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Boston Fed senior economist Viacheslav Sheremirov tells MNI the U.S. economy still has plenty of slack.
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Rising worries on Wall Street about the prospect of runaway inflation are so far misplaced because there is still ample slack in the economy according to a wide range of key metrics, though supply chain disruptions bear watching, Boston Fed Senior Economist Viacheslav Sheremirov told MNI.
"Concerns about inflation rising persistently above the target are still premature, in my view," he said in an email interview. "Output is still significantly below its pre-pandemic level, labor markets have room to improve further, inflation readings are low, and both survey and market-based inflation expectations are relatively stable."
Sheremirov said there is good reason to expect a strong growth rebound as the economy emerges from the Covid recession. But the economy has plenty of room to absorb the new demand.
"Temporary excess demand concentrated in a few sectors, such as food, travel, and recreation services, is unlikely to trigger significant and persistent inflationary pressures by itself," he said.
The economy created nearly 1 million new jobs last month but remains 8.4 million short of pre-pandemic levels. Inflation as measured by the Fed's preferred personal consumption expenditures index rose to 1.6% in February but is still below its 2% target, which it now intends to overshoot for a period to make up for past misses.
Sheremirov's comments come as the debate shifts among both former and current Fed officials away from talk of downside risks toward the prospect of persistently higher prices as the rollout of vaccines exceeds early expectations and as fiscal policy becomes increasingly robust.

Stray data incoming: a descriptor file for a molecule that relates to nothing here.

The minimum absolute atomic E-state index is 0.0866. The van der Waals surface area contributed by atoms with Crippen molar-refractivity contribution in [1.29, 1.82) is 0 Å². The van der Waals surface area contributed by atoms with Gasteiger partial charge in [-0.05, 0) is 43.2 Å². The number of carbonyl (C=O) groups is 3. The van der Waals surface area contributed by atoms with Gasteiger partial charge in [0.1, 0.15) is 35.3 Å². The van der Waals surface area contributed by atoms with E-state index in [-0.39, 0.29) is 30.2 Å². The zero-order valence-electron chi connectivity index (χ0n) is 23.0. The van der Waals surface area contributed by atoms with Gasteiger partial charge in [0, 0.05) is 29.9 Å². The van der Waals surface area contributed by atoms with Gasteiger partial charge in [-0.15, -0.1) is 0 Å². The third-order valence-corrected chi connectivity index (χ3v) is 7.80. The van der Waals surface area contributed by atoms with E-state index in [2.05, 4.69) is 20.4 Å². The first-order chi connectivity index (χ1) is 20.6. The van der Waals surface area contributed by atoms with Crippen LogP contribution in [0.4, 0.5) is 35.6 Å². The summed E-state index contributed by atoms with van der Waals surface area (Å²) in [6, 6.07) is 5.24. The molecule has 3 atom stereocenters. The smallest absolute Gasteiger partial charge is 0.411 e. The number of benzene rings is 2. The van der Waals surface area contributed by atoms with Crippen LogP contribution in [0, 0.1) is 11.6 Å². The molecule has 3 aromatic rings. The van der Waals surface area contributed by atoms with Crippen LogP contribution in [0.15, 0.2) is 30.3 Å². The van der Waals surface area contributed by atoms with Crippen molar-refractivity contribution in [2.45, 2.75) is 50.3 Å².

Prices on imported goods have been rising, but similar rises in the past did not have a major effect on core inflation measures, Sheremirov said.
"Inflationary pressures may become somewhat more persistent if domestic demand rises substantially in most consumption categories while global supply chains continue to experience significant disruptions—for instance, due to uneven access to vaccinations across the world," he said.
Boston Fed President Eric Rosengren told MNI in September the Fed's framework shift implied the acceptance of some additional risk to financial stability from a prolonged period of rock-bottom interest rates in order to make up for past undershooting of the central bank's 2% target, which it missed for most of the post-Great Recession recovery.
Persistent inflation would have to take place across sectors while temporary spikes are more likely to be industry-specific, Sheremirov said.
"Higher inflation readings for a month or two would not necessarily indicate persistent inflationary pressures, as they could reflect a one-time recalibration of prices following the pandemic," he said.
Other key metrics to watch include wage dynamics as well as inflation expectations of consumers and investors.
"Inflation expectations of consumers and of professional forecasters have been relatively stable so far," he said "And while we have seen some upward movement in the five-year and five-year-forward break-even inflation rates, they are still at levels seen not so long ago and, at least then, inflation remained low and stable."
Sheremirov said base effects that may artificially boost annual inflation readings for a couple of months because of comparisons with the worst of the initial pandemic months can be easily worked around from a measurement perspective. Economists can look at changes over a shorter period that does not include March and April 2020, for instance.
"Core PCE inflation over nine months is currently slightly elevated, but the corresponding six-month measure is less so. The market-based PCE measures, which exclude imputed prices, also suggest little inflationary pressures," he said.